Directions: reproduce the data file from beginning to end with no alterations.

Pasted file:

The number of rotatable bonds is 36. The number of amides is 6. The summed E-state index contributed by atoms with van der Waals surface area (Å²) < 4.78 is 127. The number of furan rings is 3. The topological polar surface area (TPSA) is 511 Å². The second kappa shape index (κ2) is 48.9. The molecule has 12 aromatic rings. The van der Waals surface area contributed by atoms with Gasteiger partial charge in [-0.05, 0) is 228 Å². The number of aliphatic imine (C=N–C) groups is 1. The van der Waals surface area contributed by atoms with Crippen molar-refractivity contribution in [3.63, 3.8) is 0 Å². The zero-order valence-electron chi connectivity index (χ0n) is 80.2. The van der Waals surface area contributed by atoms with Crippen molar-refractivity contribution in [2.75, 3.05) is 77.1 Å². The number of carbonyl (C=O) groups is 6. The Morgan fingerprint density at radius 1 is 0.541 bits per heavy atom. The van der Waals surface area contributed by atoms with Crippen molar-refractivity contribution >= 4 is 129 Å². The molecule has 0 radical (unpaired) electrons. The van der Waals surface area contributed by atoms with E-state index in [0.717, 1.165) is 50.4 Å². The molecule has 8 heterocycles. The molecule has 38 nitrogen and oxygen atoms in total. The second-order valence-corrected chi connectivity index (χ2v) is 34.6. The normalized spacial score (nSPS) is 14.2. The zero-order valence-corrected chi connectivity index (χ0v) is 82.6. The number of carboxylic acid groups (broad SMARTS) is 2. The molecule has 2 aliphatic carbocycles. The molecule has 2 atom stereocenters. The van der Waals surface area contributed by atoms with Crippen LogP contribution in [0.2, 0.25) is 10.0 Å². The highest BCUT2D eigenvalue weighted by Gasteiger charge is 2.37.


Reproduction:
The number of rotatable bonds is 36. The number of amides is 6. The summed E-state index contributed by atoms with van der Waals surface area (Å²) < 4.78 is 127. The number of furan rings is 3. The topological polar surface area (TPSA) is 511 Å². The second kappa shape index (κ2) is 48.9. The molecule has 12 aromatic rings. The van der Waals surface area contributed by atoms with Gasteiger partial charge in [-0.05, 0) is 228 Å². The number of aliphatic imine (C=N–C) groups is 1. The van der Waals surface area contributed by atoms with Crippen molar-refractivity contribution in [3.63, 3.8) is 0 Å². The zero-order valence-electron chi connectivity index (χ0n) is 80.2. The van der Waals surface area contributed by atoms with Crippen molar-refractivity contribution in [2.75, 3.05) is 77.1 Å². The number of carbonyl (C=O) groups is 6. The Morgan fingerprint density at radius 1 is 0.541 bits per heavy atom. The van der Waals surface area contributed by atoms with Crippen molar-refractivity contribution >= 4 is 129 Å². The molecule has 0 radical (unpaired) electrons. The van der Waals surface area contributed by atoms with E-state index in [0.717, 1.165) is 50.4 Å². The molecule has 8 heterocycles. The molecule has 38 nitrogen and oxygen atoms in total. The second-order valence-corrected chi connectivity index (χ2v) is 34.6. The normalized spacial score (nSPS) is 14.2. The zero-order valence-corrected chi connectivity index (χ0v) is 82.6. The number of carboxylic acid groups (broad SMARTS) is 2. The molecule has 2 aliphatic carbocycles. The molecule has 2 atom stereocenters. The van der Waals surface area contributed by atoms with Crippen LogP contribution in [0.2, 0.25) is 10.0 Å². The highest BCUT2D eigenvalue weighted by Gasteiger charge is 2.37.